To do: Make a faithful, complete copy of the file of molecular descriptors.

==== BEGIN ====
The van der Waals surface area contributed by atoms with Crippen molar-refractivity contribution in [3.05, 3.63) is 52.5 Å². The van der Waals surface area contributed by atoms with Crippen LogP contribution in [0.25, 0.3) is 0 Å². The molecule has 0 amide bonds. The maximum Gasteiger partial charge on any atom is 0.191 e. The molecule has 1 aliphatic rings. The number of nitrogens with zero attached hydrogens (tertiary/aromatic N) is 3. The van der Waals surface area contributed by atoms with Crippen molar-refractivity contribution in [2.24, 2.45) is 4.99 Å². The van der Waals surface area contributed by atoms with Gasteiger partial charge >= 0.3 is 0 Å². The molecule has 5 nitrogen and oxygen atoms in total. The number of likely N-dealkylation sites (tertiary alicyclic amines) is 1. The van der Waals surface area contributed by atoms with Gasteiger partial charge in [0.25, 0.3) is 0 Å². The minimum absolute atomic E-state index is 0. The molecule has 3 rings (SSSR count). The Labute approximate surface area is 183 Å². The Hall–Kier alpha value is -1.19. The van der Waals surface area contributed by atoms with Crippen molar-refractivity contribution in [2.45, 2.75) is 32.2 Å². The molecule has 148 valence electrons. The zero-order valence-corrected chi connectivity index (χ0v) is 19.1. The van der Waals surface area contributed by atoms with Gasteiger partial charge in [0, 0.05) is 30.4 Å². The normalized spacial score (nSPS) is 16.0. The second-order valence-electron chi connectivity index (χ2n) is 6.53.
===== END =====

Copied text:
The van der Waals surface area contributed by atoms with Crippen molar-refractivity contribution in [3.05, 3.63) is 52.5 Å². The van der Waals surface area contributed by atoms with Crippen LogP contribution in [0.25, 0.3) is 0 Å². The molecule has 0 amide bonds. The maximum Gasteiger partial charge on any atom is 0.191 e. The molecule has 1 aliphatic rings. The number of nitrogens with zero attached hydrogens (tertiary/aromatic N) is 3. The van der Waals surface area contributed by atoms with Crippen molar-refractivity contribution in [2.24, 2.45) is 4.99 Å². The van der Waals surface area contributed by atoms with Gasteiger partial charge >= 0.3 is 0 Å². The molecule has 5 nitrogen and oxygen atoms in total. The number of likely N-dealkylation sites (tertiary alicyclic amines) is 1. The van der Waals surface area contributed by atoms with Gasteiger partial charge in [0.25, 0.3) is 0 Å². The minimum absolute atomic E-state index is 0. The molecule has 3 rings (SSSR count). The Labute approximate surface area is 183 Å². The Hall–Kier alpha value is -1.19. The van der Waals surface area contributed by atoms with Crippen molar-refractivity contribution in [2.45, 2.75) is 32.2 Å². The molecule has 148 valence electrons. The zero-order valence-corrected chi connectivity index (χ0v) is 19.1. The van der Waals surface area contributed by atoms with Gasteiger partial charge in [0, 0.05) is 30.4 Å². The normalized spacial score (nSPS) is 16.0. The second-order valence-electron chi connectivity index (χ2n) is 6.53.